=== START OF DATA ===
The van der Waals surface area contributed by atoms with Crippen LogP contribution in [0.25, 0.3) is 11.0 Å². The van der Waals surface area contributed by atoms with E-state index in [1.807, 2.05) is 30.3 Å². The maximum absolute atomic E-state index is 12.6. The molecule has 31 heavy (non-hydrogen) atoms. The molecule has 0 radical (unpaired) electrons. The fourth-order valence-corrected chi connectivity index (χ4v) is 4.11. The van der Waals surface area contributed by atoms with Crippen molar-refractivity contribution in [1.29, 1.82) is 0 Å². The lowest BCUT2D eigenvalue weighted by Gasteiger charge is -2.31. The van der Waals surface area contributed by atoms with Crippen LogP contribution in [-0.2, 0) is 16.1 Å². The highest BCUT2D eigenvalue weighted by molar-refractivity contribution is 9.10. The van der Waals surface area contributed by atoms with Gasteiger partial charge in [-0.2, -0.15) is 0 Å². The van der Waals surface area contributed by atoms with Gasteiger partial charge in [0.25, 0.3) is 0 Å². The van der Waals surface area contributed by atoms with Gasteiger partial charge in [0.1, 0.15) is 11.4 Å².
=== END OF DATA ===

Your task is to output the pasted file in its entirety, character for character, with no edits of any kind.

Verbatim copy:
The van der Waals surface area contributed by atoms with Crippen LogP contribution in [0.25, 0.3) is 11.0 Å². The van der Waals surface area contributed by atoms with E-state index in [1.807, 2.05) is 30.3 Å². The maximum absolute atomic E-state index is 12.6. The molecule has 31 heavy (non-hydrogen) atoms. The molecule has 0 radical (unpaired) electrons. The fourth-order valence-corrected chi connectivity index (χ4v) is 4.11. The van der Waals surface area contributed by atoms with Crippen molar-refractivity contribution in [1.29, 1.82) is 0 Å². The lowest BCUT2D eigenvalue weighted by Gasteiger charge is -2.31. The van der Waals surface area contributed by atoms with Crippen LogP contribution in [-0.2, 0) is 16.1 Å². The highest BCUT2D eigenvalue weighted by molar-refractivity contribution is 9.10. The van der Waals surface area contributed by atoms with Gasteiger partial charge in [-0.2, -0.15) is 0 Å². The van der Waals surface area contributed by atoms with Gasteiger partial charge in [0.25, 0.3) is 0 Å². The van der Waals surface area contributed by atoms with Gasteiger partial charge in [0.1, 0.15) is 11.4 Å².